It is obvious our children are not oblivious to the change and news buzzing around them pertaining to COVID-19. When hard, uncertain, and uncharted territories come our way we can sometimes suddenly feel ill equipped or unsure of how to discuss these topics with our kids. Our children (well, heck really any of us) can tend to worry and fear more when they are kept in the dark. Fear is a dark, lonely, and cruddy companion where lies come to reside. Scripture countlessly reminds us that there is great freedom in truth. As the weeks go on and things are disrupted for longer, we are likely to get more and more questions. So how do we as parents navigate being honest with our kids without overwhelming them with the weight of the coronavirus?

  • PREPARE YOUR MIND: I encourage you to first start with examining your own thoughts and feelings about the current state of our world near and far. Take some time to talk and process for yourself so that you are better prepared mentally and emotionally to be present for your child. It is certainly okay to be struggling ourselves and when we are aware of our own feelings and fears we can model dependence on Christ for our children. 
  • LISTEN, VALIDATE, and RESPOND: Hear your kid out. Start by asking them how they are feeling about what they are hearing or about the changes in their daily life. Validate their thoughts and feelings in order for them to continue to feel safe to share. Respond in truth and love.
  • AGE APPROPRIATE: Obviously conversations will look different with a 6-year-old and 16-year-old. You know your kid best and how their brain is wired. It’s great to start with questions to see where their thinking is and what they are specifically worried about. Kids are ego-centric. They are going to be most concerned about themselves getting sick or someone close to them (i.e. parents, siblings, grandparents, etc.). Ask what they have heard, what they are thinking, and what they are feeling. It is better to stick to answering what they ask (age appropriately) and see if your answer suffices. 
  • PERSPECTIVE: How we look at our circumstances will greatly shape our experience of it. Help your child pull out the things in their own lives that they can see as good in this. What have they enjoyed about this change in pace, schedule, etc.? Have they seen people doing kind things or supportive things for others in this hard season? In no way does this erase or lessen the realness of this pandemic, but it can help us remember God’s character and love for us. It’s beauty from ashes.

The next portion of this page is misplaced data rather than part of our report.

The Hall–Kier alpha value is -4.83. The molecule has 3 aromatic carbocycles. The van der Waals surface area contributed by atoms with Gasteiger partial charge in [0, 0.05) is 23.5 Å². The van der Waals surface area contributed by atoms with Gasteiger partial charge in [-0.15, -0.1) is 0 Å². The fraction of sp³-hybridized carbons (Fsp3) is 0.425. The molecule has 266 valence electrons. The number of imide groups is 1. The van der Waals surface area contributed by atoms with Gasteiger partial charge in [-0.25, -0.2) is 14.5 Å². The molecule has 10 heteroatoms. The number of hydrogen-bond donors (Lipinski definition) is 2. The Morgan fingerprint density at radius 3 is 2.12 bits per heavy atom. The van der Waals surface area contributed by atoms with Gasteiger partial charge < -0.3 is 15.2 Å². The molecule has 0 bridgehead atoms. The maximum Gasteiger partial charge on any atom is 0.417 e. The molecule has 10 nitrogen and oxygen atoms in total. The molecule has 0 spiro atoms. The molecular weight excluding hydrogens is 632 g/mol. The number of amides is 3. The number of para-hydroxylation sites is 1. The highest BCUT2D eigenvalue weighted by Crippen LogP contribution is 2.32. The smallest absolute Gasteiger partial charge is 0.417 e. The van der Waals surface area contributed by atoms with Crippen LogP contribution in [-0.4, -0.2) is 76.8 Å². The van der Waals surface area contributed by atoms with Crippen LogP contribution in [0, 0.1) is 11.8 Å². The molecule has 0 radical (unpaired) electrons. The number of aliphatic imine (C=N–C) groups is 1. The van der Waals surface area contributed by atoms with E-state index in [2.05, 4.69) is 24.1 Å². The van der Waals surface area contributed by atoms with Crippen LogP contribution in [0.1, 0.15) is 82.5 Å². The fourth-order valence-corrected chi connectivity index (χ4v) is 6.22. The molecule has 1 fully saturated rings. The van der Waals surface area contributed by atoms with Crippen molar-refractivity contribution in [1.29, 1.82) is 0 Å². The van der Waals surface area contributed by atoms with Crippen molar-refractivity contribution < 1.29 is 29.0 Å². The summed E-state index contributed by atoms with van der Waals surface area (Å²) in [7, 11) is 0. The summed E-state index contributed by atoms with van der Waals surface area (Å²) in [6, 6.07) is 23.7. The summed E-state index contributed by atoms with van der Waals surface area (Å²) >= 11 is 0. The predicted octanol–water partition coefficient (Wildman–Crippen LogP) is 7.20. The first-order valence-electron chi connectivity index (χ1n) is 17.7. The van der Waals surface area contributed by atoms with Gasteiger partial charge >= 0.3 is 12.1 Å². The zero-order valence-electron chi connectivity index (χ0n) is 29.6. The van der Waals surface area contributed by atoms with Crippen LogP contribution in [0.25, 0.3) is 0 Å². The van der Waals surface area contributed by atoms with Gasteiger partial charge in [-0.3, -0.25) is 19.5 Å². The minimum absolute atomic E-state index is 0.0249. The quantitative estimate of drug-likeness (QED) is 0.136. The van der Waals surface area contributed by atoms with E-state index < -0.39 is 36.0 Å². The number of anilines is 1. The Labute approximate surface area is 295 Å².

• POINT THEM TO JESUS: We don’t have to have all the answers, but we can teach them how to trust the One who does have all the answers. You can take a look at different bible stories where people went through very hard, scary, or uncertain circumstances and help them see God’s love and faithfulness in and through it. It is not God’s goal this side of heaven to eliminate struggle. He desires for us to depend on Him in the struggle. This is a great opportunity for our children of all ages to see and hear how we are actively trusting God with our thoughts and feelings in this uncertainty. 
  • KEEP AN OPEN DIALOGUE: What our kids need most is assurance and security. Let them know they are always free to ask questions and to share their thoughts and feelings. Continue to periodically check in with your kid on the things you talked about.

I know we would all like to exist in a place where illness, uncertainty, and death were not a reality. This side of heaven, the only way to experience true freedom from our fears is to put our faith and trust in The One Who conquered fear. Our God is a living God and He is powerful God. His love, power, and truth have risen and set the sun, parted the Red Sea, conquered Goliath with a boy and a stone, and broke down walls (literally and figuratively). That same God is with you and speaking through you as you are having hard conversations with your child. You are fully equipped! There is hope because He is the same God yesterday, today, and for every tomorrow.

Author: Kyndal Jacoby

Kyndal has been a member of GLF for the past 17 years. She served as a volunteer youth leader for 10 years and has been on the GLF staff for the past 8 years. Her and her husband Juan have been married for 12 years and have 3 delightful and active boys! Kyndal is also a licensed counselor and has the privilege of walking with others through life’s ups and downs in her full-time private practice. When she isn’t enjoying her family or her work, she loves to relax with friends, try new restaurants, and organize and decorate her home. Connect with her: